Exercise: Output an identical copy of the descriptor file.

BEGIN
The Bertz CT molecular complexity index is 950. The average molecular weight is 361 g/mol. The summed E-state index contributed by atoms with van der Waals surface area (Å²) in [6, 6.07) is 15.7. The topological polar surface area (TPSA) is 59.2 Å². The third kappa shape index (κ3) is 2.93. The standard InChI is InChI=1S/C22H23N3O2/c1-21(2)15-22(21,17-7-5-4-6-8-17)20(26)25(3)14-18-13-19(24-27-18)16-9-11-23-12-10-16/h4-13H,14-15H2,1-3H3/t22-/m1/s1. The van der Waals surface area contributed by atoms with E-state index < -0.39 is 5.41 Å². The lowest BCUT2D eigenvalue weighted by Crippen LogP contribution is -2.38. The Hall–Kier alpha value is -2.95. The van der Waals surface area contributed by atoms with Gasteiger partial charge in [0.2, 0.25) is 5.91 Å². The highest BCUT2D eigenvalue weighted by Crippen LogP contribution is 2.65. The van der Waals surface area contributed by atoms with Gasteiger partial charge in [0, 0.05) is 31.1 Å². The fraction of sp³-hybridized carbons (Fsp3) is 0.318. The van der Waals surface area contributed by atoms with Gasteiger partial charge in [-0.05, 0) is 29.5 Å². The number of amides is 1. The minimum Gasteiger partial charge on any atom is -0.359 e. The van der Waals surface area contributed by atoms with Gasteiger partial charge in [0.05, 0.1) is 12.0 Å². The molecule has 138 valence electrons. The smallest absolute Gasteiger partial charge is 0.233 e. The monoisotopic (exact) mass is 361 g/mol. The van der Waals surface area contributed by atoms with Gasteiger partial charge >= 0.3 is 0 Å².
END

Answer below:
The Bertz CT molecular complexity index is 950. The average molecular weight is 361 g/mol. The summed E-state index contributed by atoms with van der Waals surface area (Å²) in [6, 6.07) is 15.7. The topological polar surface area (TPSA) is 59.2 Å². The third kappa shape index (κ3) is 2.93. The standard InChI is InChI=1S/C22H23N3O2/c1-21(2)15-22(21,17-7-5-4-6-8-17)20(26)25(3)14-18-13-19(24-27-18)16-9-11-23-12-10-16/h4-13H,14-15H2,1-3H3/t22-/m1/s1. The van der Waals surface area contributed by atoms with E-state index < -0.39 is 5.41 Å². The lowest BCUT2D eigenvalue weighted by Crippen LogP contribution is -2.38. The Hall–Kier alpha value is -2.95. The van der Waals surface area contributed by atoms with Gasteiger partial charge in [0.2, 0.25) is 5.91 Å². The highest BCUT2D eigenvalue weighted by Crippen LogP contribution is 2.65. The van der Waals surface area contributed by atoms with Gasteiger partial charge in [0, 0.05) is 31.1 Å². The fraction of sp³-hybridized carbons (Fsp3) is 0.318. The van der Waals surface area contributed by atoms with Gasteiger partial charge in [-0.05, 0) is 29.5 Å². The number of amides is 1. The minimum Gasteiger partial charge on any atom is -0.359 e. The van der Waals surface area contributed by atoms with Gasteiger partial charge in [0.05, 0.1) is 12.0 Å². The molecule has 138 valence electrons. The smallest absolute Gasteiger partial charge is 0.233 e. The monoisotopic (exact) mass is 361 g/mol. The van der Waals surface area contributed by atoms with Gasteiger partial charge >= 0.3 is 0 Å².